Successful Buzzwords | Changing Responses Through Affirmations

Between stimulus and response there is a space. In that space is our power to choose our response. In our response lies our growth and our freedom.

~ Viktor E. Frankl

While meditation helps successful people heighten their focus, affirmations help these same people narrow their focus on a particular goal.  Affirmations are not as popular as meditation, but both are key habits of successful people. So, What is an Affirmation?

The Oxford dictionary defines an affirmation as “the action or process of affirming something or being affirmed.” And, to affirm is “to state as a fact or to assert strongly and publicly.” So by definition, affirmations are the process of stating a series of facts by declaring them firmly and publicly.

Why do Successful People Say Affirmations?

Oddly enough, people use affirmations every day whether they realize it or not. According to the definition, we can see an affirmation is just a saying that we repeat on an average basis. A few examples of affirmations we use is telling a loved one “I love you,” “Good luck,” or in my case “Have a great day.” These short and commonly used phrases make changes in our brain. Although science has not yet proven how affirmations modify the brain, they think the modifications occur in the ventromedial prefrontal cortex.

What is the Ventromedial Prefrontal Cortex and who is Victor?

An article published by the Proceedings of the National Academy of Sciences of the United States titled Self-affirmation alters the brain’s response to health messages and subsequent behavior change dives deep into the theory and application of self-affirmation. The primary objective of the study was to determine if self-affirmations would make a difference in the activity levels of participants.

The study focused on one part of the brain, the ventromedial prefrontal cortex.  The ventromedial prefrontal cortex “is the most common region implicated in self-related processing (1) and is also a key region, along with the ventral striatum, implicated in positive valuation of stimuli (1).” (1) “Research has suggested that the link between VMPFC activity during health message exposure and behavior change may stem from a recipient’s ability to process a health message as self-relevant or as having value to oneself.” (1)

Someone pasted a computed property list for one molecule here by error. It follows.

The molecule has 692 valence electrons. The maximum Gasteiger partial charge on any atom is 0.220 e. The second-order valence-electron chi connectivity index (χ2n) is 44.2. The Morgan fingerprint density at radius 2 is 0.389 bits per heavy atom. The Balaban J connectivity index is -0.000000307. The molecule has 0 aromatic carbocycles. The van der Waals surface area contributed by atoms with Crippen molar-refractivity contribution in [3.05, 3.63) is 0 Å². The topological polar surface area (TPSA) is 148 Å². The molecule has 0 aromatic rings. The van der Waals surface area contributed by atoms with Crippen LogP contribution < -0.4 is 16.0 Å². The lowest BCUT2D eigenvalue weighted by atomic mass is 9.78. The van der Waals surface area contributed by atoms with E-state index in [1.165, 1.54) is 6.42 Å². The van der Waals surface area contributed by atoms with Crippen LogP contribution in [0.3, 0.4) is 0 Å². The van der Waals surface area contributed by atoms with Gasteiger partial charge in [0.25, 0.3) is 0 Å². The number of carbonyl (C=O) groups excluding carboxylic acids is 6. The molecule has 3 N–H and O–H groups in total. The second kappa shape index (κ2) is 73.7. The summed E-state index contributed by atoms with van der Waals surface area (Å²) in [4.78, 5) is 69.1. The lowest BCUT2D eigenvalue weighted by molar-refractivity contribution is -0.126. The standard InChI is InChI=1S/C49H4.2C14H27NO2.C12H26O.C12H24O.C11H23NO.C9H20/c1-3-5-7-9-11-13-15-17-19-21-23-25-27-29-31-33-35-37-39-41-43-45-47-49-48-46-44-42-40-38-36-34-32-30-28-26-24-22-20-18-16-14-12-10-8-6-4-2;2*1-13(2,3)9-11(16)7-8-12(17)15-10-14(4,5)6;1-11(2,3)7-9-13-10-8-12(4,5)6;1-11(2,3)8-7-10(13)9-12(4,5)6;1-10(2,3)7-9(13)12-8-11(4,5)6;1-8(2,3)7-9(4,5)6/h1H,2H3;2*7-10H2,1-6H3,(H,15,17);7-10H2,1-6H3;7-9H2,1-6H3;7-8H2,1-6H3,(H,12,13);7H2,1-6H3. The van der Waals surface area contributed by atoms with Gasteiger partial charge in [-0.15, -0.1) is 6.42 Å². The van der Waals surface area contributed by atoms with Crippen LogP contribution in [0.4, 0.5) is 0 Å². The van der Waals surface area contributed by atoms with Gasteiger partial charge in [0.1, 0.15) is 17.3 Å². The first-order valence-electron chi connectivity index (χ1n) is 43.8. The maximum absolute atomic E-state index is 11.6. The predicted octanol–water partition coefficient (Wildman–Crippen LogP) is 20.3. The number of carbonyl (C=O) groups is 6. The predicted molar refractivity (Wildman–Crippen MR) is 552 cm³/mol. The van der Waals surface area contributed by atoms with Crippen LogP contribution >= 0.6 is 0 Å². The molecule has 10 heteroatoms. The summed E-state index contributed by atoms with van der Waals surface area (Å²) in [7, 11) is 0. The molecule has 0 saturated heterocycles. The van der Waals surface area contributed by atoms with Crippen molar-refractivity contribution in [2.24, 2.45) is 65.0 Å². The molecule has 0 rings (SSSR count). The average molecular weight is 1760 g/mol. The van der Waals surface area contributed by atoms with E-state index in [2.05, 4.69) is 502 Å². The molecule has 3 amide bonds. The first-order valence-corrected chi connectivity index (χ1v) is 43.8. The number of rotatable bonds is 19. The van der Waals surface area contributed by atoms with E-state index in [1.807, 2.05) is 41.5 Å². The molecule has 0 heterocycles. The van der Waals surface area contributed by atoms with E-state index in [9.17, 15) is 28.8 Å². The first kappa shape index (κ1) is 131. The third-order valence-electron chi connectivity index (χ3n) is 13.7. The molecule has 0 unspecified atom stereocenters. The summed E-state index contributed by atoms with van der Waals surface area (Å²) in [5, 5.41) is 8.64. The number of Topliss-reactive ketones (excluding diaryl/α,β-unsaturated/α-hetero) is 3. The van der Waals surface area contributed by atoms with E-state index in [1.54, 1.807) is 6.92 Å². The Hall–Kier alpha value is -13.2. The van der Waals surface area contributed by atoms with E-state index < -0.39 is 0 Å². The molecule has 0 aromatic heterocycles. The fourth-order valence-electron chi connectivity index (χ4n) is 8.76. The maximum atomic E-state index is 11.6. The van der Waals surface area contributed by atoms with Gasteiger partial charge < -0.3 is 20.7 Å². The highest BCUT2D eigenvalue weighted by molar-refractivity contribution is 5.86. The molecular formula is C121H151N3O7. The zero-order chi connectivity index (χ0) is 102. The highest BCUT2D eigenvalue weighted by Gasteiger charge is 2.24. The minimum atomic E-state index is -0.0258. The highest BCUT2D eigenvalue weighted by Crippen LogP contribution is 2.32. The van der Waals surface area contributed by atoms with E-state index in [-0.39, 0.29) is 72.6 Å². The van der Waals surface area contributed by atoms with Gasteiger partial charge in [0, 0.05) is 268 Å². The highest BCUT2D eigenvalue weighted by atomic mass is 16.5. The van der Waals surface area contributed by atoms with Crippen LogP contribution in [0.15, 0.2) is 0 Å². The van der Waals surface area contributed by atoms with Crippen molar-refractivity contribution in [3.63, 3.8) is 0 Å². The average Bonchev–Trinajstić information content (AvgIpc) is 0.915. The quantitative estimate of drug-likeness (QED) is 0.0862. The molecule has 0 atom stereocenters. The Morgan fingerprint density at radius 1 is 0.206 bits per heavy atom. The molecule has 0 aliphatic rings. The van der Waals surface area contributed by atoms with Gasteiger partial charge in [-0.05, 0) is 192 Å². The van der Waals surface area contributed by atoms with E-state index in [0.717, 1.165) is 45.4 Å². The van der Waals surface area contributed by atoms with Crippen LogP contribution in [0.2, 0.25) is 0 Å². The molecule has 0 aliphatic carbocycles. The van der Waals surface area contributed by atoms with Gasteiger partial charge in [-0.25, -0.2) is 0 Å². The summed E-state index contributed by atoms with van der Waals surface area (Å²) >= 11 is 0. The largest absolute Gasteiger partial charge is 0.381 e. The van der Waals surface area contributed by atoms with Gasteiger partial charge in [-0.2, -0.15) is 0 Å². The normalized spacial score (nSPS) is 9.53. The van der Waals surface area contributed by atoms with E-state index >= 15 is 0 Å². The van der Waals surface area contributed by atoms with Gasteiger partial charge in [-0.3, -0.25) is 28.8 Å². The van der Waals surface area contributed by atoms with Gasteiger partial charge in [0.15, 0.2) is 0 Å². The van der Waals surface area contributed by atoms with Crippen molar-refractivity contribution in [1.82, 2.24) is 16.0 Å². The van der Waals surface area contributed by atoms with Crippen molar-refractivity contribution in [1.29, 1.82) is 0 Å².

Meet Victor

To make things easy to understand, I’m going to refer to the Ventromedial Prefrontal Cortex as Victor the Playful Cat. Now imagine Victor as a kitten, he is full of life and very spontaneous. As Victor ages, like all living things age, he slows down and loses the ability to jump as high and run as fast. Let’s also imagine that Victor is slightly obedient (which if you have ever owned a cat, you know this is a far stretch).

In the study, the people who self-affirmed had young Victor in their brain. If you were to tell young Victor to jump on the sofa, he would most likely do it after some coaxing. Because he is full of energy and believes you, he will listen. The control group in the study had an old Victor in their mind. As Victor is old and not very energetic, he will likely not even attempt to jump on the sofa. This is because he does not believe what you are telling him. This illustrates that there is a link between activity in the ventromedial prefrontal cortex and the belief one has in their abilities. An active Victor, or ventromedial prefrontal cortex, means you are more likely to try harder and therefore see change. On the other hand, a lethargic Victor or inactive ventromedial prefrontal cortex means you are less likely to believe that you are capable. Victor is just an illustration of the reality of how our brain works and responds to affirmations.

The Scientific and Personal Results of Affirmations

The results from the study we mentioned earlier are fascinating. Researchers found that subjects that self-affirmed increased their activity versus a control group that did not self-affirm. The research showed that there was over a 6% difference between the control group and the self-affirming group. That is, over a 30-day period the self-affirming group were active for almost 90 minutes more than the control group. The success of affirmations isn’t just limited to scientific studies, because, I have personally seen the positive effects they can have on daily life.

In the summer of 2015, I made affirmations a daily habit. I wrote down and even recorded a list of six to seven affirmations that I recited every single day. After a month of reciting the same affirmations over and over, the most amazing thing happened, they worked. I started and ended my affirmations with “Today will be a great day.” The way in which I repeated my list forced me to say “Today will be a great day” 22 times each morning. So, after 40+ days I had repeated “Today will be a great day” over 900 times. By this time, my brain was starting to accept that today was going to be a great day. Due to the constant affirmations, my thoughts were naturally positive. Tony Robbins says “Where focus goes, energy flows,” and I certainly saw this change in my personal life.